-Very partial technology support. Aegis goes up in phases, but it's not flexible. The API support for tech may not be perfect either. (Update: actually, it now researches all techs, but chooses them randomly. So work needs to be done on that).

-Partial attack system. It's OK at strategy, but bad at tactics and will generally attack inefficiently (though Aegis is better than qBot at that).

-no LOS/scouting support. AIs see everything. (Update: this is actually linked to making the AI react naturally: even when cheating, it should be aware of its enemies and take decisions based on them)

-optimization is far from perfect, though it's slowly getting better. Some possible improvements: hierarchical entity collection filtering, getting the AIs not to iterate over all units in a single turn once in a while but balance the load... (Update: probably better now, but there is still ton of room for improvements).

A last word about something that is still bothering me: the queue manager. Currently it gives "accounts" to each queue which grow over time as the AI collects resources. It works fairly well, but it has a tendency to make the AI sit on resources, particularly when the gathering rates are low and the needs high. I think going for the most human approach here is what would work best, but I must say I actually have little idea of what the "human" approach is.

Basically we might need the rest of the AIs to register what they will probably want to train/build in the next minutes for the future needs to be fairly stable (which will also help econ…). Then we need the AI to actually pass stuff, making sure it doesn't sit on tons of food just because the next item needs a little wood, and to do it with the maximal efficiency. I am not sure what the best system for that is, but I think the current queue system isn't quite perfect.

Edit: moved to general forum.

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  • 2 weeks later...

I just moved the topic from the dev forums to the public forum (removed posts about that too for readability). Copied, in spoilers, are 3 of my posts originally in the dev forums about some more specific AI stuffs. Again, I stress that this is mostly informative.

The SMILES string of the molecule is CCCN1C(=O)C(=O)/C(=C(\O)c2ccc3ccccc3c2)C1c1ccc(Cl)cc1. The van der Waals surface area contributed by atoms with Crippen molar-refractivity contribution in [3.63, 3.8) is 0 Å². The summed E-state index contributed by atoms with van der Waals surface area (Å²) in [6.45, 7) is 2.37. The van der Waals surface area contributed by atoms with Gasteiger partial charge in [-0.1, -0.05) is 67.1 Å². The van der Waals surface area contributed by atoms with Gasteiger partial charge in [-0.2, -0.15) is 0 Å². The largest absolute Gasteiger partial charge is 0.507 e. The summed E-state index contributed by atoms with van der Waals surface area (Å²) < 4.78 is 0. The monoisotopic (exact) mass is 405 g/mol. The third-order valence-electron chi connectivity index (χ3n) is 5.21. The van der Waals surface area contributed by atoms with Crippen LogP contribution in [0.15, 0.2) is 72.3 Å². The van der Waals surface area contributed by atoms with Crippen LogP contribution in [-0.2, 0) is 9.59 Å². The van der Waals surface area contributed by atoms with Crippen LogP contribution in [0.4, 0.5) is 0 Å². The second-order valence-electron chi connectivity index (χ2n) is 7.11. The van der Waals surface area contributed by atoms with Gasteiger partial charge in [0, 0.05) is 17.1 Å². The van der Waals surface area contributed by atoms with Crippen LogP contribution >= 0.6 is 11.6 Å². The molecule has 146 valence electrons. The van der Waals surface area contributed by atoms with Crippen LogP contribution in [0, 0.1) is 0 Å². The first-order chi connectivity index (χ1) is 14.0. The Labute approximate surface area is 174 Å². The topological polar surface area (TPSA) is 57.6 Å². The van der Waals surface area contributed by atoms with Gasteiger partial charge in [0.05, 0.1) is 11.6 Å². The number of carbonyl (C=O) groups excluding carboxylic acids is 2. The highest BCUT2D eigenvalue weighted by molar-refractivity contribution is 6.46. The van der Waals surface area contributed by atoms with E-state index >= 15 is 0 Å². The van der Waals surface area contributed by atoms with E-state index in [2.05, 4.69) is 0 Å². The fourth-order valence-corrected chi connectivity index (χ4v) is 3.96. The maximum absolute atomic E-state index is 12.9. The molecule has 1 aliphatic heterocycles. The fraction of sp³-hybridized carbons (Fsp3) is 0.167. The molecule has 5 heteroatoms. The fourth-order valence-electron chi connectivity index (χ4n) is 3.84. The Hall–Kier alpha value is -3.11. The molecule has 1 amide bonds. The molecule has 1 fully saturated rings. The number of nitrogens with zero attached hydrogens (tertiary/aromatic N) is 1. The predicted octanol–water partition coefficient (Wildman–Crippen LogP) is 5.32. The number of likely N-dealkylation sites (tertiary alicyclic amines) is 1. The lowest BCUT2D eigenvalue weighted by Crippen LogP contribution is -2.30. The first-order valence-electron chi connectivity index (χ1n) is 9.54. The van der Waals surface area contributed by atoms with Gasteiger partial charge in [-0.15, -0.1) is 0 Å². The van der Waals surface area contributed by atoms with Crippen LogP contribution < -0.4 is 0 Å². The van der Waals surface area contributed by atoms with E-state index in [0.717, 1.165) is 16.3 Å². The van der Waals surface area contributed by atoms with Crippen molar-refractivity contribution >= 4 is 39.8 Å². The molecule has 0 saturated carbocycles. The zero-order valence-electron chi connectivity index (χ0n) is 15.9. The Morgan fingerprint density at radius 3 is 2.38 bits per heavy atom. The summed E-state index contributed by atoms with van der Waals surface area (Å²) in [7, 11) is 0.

Ideally, AI defensive capabilities should be able to meet these 3 big criteria:

-Handling and awareness of territories and their borders

-Understanding of the global dynamics of the game: who's strong, who's where, their strengths and weaknesses, dynamically.

-Understanding of what the AI territory is made of: important zones, important buildings, what to defend and why.

Now to handle this, there are some specific points that should be done. First, the AI must make proper use of its manpower. It has citizen soldiers, units being created for attacks, female villagers. The third category is fodder for the enemy and should be kept away from fighting. The second could be used for fighting, but might also be kept for starting a counter-attack. The first are then the obvious defenders.

How to pick those defenders? The AI must have proper threat recognition. I can see a few different types of threats:

-land threats. Armies. There are some subcategories: the lonely scouting unit, the small army, the raiding party, the big army.

-naval threats. Ships, of course. Those should probably be left to a "naval manager" that would commission the ships and use them against the offender(s)

-building threats. Those are specific because they are static. They're things like a tower or a fortress attacking passing units or endangering an area. They also can't be dealt with with 5 unprepared soldiers.

Understanding what a threat is is important to deal against it. However, it's not all there is to it. I'm going to introduce here something that most players do without even thinking of it: a "Danger map".

The map, particularly with the territories, possible narrow corridors and chokepoints, sea areas and so on is very heterogeneous in term of security: some areas will be controlled by enemies, some areas will often be travelled by enemy troops, some areas are in range of towers or fortresses. The human player avoids these areas when sending its troops to collect resources, when pathing, or generally when doing anything but attacking.

To simulate this, I believe AIs should have a "Danger map". For every attack or enemy unit detected, it would raise the "danger level" at this location. Any tower, and the danger level would raise too. Naval danger would do the same. A big attack would make the area notably more dangerous.

This would have a simple effect: the AI could know both where to avoid gathering, and where to defend more efficiently. It would perhaps build towers in notoriously dangerous areas, to reduce the danger level, or put some patrols. Perhaps build walls if the situation calls for it.